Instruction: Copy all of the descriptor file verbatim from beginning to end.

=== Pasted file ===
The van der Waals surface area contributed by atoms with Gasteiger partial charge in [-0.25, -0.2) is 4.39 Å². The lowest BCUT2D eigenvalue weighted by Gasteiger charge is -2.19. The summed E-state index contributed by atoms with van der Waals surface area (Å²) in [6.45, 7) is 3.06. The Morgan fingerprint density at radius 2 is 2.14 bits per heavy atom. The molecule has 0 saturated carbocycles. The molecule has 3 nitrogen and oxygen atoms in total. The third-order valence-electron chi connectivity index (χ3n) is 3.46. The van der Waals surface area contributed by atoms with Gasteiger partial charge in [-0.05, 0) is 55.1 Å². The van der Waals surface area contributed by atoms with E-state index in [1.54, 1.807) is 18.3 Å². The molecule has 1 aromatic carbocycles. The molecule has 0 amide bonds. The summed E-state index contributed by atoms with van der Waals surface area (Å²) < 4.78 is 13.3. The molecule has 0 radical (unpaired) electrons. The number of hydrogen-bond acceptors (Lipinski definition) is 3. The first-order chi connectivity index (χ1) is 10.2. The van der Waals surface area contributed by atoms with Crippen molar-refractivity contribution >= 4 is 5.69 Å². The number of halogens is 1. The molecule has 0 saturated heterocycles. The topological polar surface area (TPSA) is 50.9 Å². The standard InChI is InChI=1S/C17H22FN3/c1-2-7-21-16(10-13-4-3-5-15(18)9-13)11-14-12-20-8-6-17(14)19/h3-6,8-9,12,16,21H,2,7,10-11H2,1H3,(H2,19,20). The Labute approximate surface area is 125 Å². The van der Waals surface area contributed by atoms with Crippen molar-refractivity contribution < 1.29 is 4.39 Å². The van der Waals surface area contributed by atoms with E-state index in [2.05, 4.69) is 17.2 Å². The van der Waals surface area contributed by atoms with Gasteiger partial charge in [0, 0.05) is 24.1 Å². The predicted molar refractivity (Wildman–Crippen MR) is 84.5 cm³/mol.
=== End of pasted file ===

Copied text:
The van der Waals surface area contributed by atoms with Gasteiger partial charge in [-0.25, -0.2) is 4.39 Å². The lowest BCUT2D eigenvalue weighted by Gasteiger charge is -2.19. The summed E-state index contributed by atoms with van der Waals surface area (Å²) in [6.45, 7) is 3.06. The Morgan fingerprint density at radius 2 is 2.14 bits per heavy atom. The molecule has 0 saturated carbocycles. The molecule has 3 nitrogen and oxygen atoms in total. The third-order valence-electron chi connectivity index (χ3n) is 3.46. The van der Waals surface area contributed by atoms with Gasteiger partial charge in [-0.05, 0) is 55.1 Å². The van der Waals surface area contributed by atoms with E-state index in [1.54, 1.807) is 18.3 Å². The molecule has 1 aromatic carbocycles. The molecule has 0 amide bonds. The summed E-state index contributed by atoms with van der Waals surface area (Å²) < 4.78 is 13.3. The molecule has 0 radical (unpaired) electrons. The number of hydrogen-bond acceptors (Lipinski definition) is 3. The first-order chi connectivity index (χ1) is 10.2. The van der Waals surface area contributed by atoms with Crippen molar-refractivity contribution >= 4 is 5.69 Å². The number of halogens is 1. The molecule has 0 saturated heterocycles. The topological polar surface area (TPSA) is 50.9 Å². The standard InChI is InChI=1S/C17H22FN3/c1-2-7-21-16(10-13-4-3-5-15(18)9-13)11-14-12-20-8-6-17(14)19/h3-6,8-9,12,16,21H,2,7,10-11H2,1H3,(H2,19,20). The Labute approximate surface area is 125 Å². The van der Waals surface area contributed by atoms with Crippen molar-refractivity contribution < 1.29 is 4.39 Å². The van der Waals surface area contributed by atoms with E-state index in [2.05, 4.69) is 17.2 Å². The van der Waals surface area contributed by atoms with Gasteiger partial charge in [0, 0.05) is 24.1 Å². The predicted molar refractivity (Wildman–Crippen MR) is 84.5 cm³/mol.